By Prof. Saroja Krishnaswamy
Compared to 50 years ago, there are now many more people over the age of 65, and even more are becoming centenarians. Currently in Malaysia, the life span for females is about 75 and for males 72. It is expected that there will be a doubling of those over 65 in the next 30 years in the US.
Two issues become increasingly important as people age. They are the older person's well-being, both physical and psychological, and the ability of the older person to be well integrated in the family, community and overall society.
Mental health problems over the age of 65 are becoming increasingly frequent, with cognitive impairments being the most common. About 5% of those over the age of 65 suffer from dementia, which is the most severe cognitive impairment.
Other psychiatric disorders have been under-diagnosed and this accounts for why the reported frequency is much less in the older as compared to the younger population.
The most common disorders of old age are depressive disorders, estimated to be about 15% of the elderly in the community.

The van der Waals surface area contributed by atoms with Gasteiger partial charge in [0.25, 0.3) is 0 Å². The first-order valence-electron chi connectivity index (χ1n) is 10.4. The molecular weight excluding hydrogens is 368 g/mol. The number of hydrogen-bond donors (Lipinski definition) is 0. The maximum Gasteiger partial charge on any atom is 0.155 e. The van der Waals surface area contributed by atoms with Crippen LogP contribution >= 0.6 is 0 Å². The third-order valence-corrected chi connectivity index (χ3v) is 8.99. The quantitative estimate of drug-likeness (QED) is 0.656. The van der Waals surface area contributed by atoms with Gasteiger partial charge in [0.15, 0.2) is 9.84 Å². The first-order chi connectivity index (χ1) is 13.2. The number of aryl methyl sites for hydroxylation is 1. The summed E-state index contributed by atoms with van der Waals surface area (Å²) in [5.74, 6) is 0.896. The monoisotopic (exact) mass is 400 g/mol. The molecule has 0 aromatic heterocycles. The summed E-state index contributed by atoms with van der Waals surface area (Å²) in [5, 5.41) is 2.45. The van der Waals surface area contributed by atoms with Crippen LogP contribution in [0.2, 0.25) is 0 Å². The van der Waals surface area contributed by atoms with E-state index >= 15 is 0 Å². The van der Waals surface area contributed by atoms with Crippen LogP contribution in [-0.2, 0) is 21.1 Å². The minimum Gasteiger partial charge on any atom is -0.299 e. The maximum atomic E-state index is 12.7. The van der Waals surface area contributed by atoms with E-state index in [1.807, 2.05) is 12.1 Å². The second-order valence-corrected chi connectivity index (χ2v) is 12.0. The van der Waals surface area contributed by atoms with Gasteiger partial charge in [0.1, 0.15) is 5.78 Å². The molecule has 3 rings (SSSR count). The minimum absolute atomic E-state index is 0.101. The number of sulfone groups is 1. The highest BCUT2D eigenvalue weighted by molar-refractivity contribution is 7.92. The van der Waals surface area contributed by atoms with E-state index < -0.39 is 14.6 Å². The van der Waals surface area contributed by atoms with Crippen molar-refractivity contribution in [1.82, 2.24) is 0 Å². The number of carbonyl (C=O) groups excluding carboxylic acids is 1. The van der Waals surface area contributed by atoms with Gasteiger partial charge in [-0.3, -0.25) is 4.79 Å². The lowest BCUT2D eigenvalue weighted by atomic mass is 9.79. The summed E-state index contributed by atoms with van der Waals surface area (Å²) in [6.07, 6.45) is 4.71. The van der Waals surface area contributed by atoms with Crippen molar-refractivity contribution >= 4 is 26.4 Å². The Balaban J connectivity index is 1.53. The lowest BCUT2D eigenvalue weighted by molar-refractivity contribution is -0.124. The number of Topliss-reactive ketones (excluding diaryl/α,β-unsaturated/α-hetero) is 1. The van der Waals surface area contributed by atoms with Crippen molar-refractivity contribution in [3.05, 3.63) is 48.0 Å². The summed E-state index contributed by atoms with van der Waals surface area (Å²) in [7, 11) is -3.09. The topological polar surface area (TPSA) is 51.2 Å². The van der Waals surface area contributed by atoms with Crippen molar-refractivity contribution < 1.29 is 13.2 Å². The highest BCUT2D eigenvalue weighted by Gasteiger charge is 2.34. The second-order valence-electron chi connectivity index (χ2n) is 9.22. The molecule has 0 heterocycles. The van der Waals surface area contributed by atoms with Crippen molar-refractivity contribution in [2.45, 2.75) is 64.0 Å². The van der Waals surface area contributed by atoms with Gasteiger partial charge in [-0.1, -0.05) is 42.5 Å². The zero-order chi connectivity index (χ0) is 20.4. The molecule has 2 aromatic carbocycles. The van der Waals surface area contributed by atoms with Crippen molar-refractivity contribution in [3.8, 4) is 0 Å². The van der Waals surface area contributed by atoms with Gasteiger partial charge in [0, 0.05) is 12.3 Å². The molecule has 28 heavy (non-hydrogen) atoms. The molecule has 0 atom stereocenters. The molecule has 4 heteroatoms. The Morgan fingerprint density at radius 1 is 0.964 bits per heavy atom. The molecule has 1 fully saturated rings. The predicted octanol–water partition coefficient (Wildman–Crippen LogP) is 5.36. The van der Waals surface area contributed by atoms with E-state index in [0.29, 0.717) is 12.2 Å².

The core symptoms of a depressive disorder are the same as in the younger age group, for example, reduced energy, sleep problems (especially early morning awakening), weight loss and somatic complaints often described as hypchondriacal.
Often complicated by physical ill health, depression in the elderly can be difficult to diagnose and can increase mortality and morbidity due to existing illness.
Therefore it is important to identify risk factors early so that they can be treated or alleviated so that the risk of getting depression can be reduced.
Risk Factors Contributing to Depression
Many old people are quite resilient in the face of adversity due to coping strategies learned from past experience and behaviour. There has been evidence to suggest that the cohorts who survived the world wars have less mental illness, and it has been postulated that the adversities they went through have become protective.
Evidence backs the notion that support systems and personal traits are important and can buffer one during adversity.
However, there is only so much that a person can take and multiple adversities or too frequent ones or very severe ones become too heavy a burden and can cause a person to succumb.